First off, on its new cybersecurity push – TikTok has partnered with the Global Cyber Alliance (GCA) to develop a new interactive Cybersecurity Toolkit for Individuals.
The toolkit includes links to a range of apps and education resources on key cybersecurity concerns, which could be a great way to encourage people to be more proactive in monitoring for potential threats.
The apps, in particular, could be beneficial, with the GCA highlighting some important security tools that can help in your process.
TikTok has also published a new one-page overview on how people can improve their online security process.
As an extension of this, TikTok is also looking to raise awareness of cybersecurity jobs – and in particular, the need for more diverse representation in the cybersecurity industry.
As explained by TikTok:
“We believe it’s important to help bring representation into the cybersecurity industry through programs designed to diversify, educate, and empower. With over 3.5 million cybersecurity jobs unfilled across the fast-growing cybersecurity sector, TikTok is championing a new #SeeYourselfinCyber initiative from the National Cybersecurity Alliance (NCA).”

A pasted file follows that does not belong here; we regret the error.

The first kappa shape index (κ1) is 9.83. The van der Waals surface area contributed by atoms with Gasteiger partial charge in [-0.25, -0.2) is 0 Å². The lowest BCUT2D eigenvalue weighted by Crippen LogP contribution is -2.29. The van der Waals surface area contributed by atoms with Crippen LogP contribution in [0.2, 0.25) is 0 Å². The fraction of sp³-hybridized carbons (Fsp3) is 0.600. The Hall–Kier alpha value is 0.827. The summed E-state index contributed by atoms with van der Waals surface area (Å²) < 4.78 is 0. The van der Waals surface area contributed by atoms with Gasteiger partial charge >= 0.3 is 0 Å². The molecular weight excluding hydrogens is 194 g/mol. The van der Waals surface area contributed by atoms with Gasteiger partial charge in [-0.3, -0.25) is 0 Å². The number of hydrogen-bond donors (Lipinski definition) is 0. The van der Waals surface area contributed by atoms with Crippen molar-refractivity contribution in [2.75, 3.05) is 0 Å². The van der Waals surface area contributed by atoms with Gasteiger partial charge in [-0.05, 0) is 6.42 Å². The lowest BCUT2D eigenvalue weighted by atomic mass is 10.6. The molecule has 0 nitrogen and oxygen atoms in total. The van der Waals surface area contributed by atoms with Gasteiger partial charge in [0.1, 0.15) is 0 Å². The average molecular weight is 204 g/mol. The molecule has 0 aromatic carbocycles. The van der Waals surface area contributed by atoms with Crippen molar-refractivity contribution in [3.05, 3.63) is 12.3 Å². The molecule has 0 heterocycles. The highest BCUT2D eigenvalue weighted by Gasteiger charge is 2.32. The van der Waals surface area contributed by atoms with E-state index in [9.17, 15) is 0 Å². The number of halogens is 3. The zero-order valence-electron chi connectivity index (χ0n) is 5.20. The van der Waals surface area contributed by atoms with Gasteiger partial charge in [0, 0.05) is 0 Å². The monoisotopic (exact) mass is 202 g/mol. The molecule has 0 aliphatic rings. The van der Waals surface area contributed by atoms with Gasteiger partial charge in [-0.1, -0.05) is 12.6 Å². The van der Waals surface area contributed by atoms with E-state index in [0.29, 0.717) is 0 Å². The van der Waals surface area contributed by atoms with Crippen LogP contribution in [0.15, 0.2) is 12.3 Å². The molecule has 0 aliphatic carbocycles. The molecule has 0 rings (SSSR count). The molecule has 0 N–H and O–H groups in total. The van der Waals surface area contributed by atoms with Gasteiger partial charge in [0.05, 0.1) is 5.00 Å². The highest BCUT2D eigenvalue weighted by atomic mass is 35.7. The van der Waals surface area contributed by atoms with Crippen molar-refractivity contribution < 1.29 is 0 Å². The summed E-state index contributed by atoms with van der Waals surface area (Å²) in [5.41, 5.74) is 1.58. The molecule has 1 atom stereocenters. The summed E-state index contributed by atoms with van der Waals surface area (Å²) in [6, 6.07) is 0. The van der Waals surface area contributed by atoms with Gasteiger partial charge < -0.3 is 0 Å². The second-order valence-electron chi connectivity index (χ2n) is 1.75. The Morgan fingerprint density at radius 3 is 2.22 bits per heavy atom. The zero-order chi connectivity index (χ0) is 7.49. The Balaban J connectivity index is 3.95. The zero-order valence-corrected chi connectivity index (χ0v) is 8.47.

The program aims to connect more people from under-represented communities to jobs in cybersecurity, with a view to maximizing representation and resonance with all different user groups.
TikTok has been working to build stronger ties with the cybersecurity sector, with the platform also becoming a founding sponsor of the US Cyber Games last year. TikTok also promotes various cybersecurity career pushes and initiatives, with these combined efforts seemingly part of a broader push to better ingratiate itself with US security officials, and alleviate concerns around its data gathering processes.
Indeed, TikTok has also vowed to provide more open access to its algorithms and moderation processes, amid ongoing allegations that its systems are subject to manipulation by the Chinese Government. TikTok has repeatedly stated that this isn’t the case, but lingering concerns remain, and will likely continue so long as the CCP continues to butt heads with other regional authorities.
By pushing its own cybersecurity initiatives, that could be a way to soften this element, while also helping to promote cybersecurity jobs and encourage greater participation.